I am a Christian. A believer. A follower of Christ.
I have a degree in Theatre.
God made me enthusiastic about the craft. I am passionate about pieces that convey the human condition. Some of my deepest dreams dwell in the performing arts.
God made me enthusiastic about ministry and seeing lives changed by the power of the cross. I am passionate about my purpose. My deepest truths dwell in my Savior and what He has done for me.
Sometimes these two things have often felt as if they stood in opposition to one another. As a nearly thirtysomething, I have almost completely reconciled my love for the arts with my purpose as a believer. At 18, I struggled to balance the two. I searched and learned and enjoyed and loved art. I stumbled upon a show that seemed to be the antithesis of my faith and wondered what to do with it. I loved it for the way it portrayed a slice of life. Someone's life. Anyone's life. I came to the vague realization that the glimpse into another world, a world with wildly different values, did not need to change my faith or my beliefs.
I was 17 when my Play Productions class performed pieces from Les Miserables, Miss Saigon, West Side Story and Rent. We didn't really discuss the plots of each show, we simply memorized the songs and belted out the lyrics. "Seasons of Love" and "Will I" from Jonathan Larson's Rent climbed under my skin. They twisted and turned and, in the end, lodged very close to my heart.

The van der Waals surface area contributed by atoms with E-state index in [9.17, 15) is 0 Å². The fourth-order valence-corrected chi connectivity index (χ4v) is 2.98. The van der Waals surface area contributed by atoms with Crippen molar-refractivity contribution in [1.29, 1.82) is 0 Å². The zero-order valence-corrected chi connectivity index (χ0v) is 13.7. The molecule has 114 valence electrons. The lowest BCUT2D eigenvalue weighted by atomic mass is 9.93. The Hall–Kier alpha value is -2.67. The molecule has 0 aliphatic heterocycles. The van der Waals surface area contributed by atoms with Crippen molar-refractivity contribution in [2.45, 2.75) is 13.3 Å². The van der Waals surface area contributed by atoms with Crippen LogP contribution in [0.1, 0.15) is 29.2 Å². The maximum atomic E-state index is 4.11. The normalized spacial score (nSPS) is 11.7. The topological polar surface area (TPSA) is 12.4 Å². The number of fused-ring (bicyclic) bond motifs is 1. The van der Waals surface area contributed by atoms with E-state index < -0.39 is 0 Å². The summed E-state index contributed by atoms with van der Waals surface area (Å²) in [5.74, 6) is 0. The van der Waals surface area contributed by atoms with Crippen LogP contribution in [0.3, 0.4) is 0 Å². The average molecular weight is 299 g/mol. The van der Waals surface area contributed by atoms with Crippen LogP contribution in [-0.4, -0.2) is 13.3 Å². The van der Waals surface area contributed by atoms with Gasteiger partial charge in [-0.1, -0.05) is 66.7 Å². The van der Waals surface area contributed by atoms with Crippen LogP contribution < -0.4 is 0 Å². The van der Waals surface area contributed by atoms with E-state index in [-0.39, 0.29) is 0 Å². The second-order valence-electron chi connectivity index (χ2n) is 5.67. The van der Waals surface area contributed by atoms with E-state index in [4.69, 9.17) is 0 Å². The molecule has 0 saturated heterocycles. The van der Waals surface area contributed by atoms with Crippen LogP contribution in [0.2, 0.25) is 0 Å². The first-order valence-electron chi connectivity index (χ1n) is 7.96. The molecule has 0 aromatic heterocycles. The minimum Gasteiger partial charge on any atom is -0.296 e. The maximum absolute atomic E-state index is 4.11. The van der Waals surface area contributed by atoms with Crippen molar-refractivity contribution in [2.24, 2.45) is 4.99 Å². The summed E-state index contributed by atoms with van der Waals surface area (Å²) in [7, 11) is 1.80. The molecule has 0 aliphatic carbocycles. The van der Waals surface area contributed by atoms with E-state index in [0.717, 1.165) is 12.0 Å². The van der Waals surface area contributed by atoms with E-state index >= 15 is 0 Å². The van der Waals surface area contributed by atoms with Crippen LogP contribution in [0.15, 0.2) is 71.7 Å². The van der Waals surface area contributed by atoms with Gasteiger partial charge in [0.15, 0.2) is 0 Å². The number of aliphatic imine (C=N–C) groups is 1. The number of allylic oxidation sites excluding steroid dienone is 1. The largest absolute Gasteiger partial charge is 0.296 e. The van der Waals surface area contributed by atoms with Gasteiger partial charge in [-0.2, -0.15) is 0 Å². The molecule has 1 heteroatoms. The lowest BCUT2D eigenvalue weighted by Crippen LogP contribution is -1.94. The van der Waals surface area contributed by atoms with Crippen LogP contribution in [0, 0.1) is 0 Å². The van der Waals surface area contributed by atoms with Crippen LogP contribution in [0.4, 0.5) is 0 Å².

I was 18 and in college when I downloaded nearly the entire soundtrack using the now infamous Napster (and later purchased it) and, with headphones on, first heard the isolated voice of an artist who was living in America at the end of the millennium. An actress who knew, because her composer had died of an aortic aneurysm on the eve of opening night, that there is no day but today. It was, perhaps, the most unique sound I'd heard.
And this began my obsession with Idina Menzel.
Of course, if you know anything about anything about theatre, you know that she went on to win a Tony for originating the Broadway role of Elphaba in Wicked. And if you know anything about anything about attractive African-American actors, you know she's married to Taye Diggs. But back then she was the girl who sang Over the Moon. And I loved her.
I went so far as to perform that particular songologue for my Godspell audition. Complete with a giant white cow on wheels. Oh yes. I did. And I so got the part. One of my huge college research papers looked at Puccini's La Boheme and Larson's updated rock opera. I compared. I contrasted. That semester I lived and breathed the histories of both shows. I followed the members of Rent's original cast as they moved on to other projects. And, as time went on, I fell deeper and deeper in love with the girl who first played Maureen.
So I followed her career on the Internet, wishing and dreaming of a day when I could see her perform. I bought her albums. When Wicked began to take life and breathe all on its own, I trolled the web for information. I sat, glued to the television, waiting to hear her sing Defying Gravity at the Tony's. And then I held my breath as they called her name and handed one to her.
In the fall of 2005, depleted from many moons of infertility treatment, I went to New York City to visit my friend who was studying at Columbia. And it just so happened that Idina was performing at The Public in a show called See What I Wanna See. Obviously we got tickets. I had the opportunity to sit a few rows away from a performer that I admired on epic levels. It was six years after I'd first heard that voice. And it was so worth it.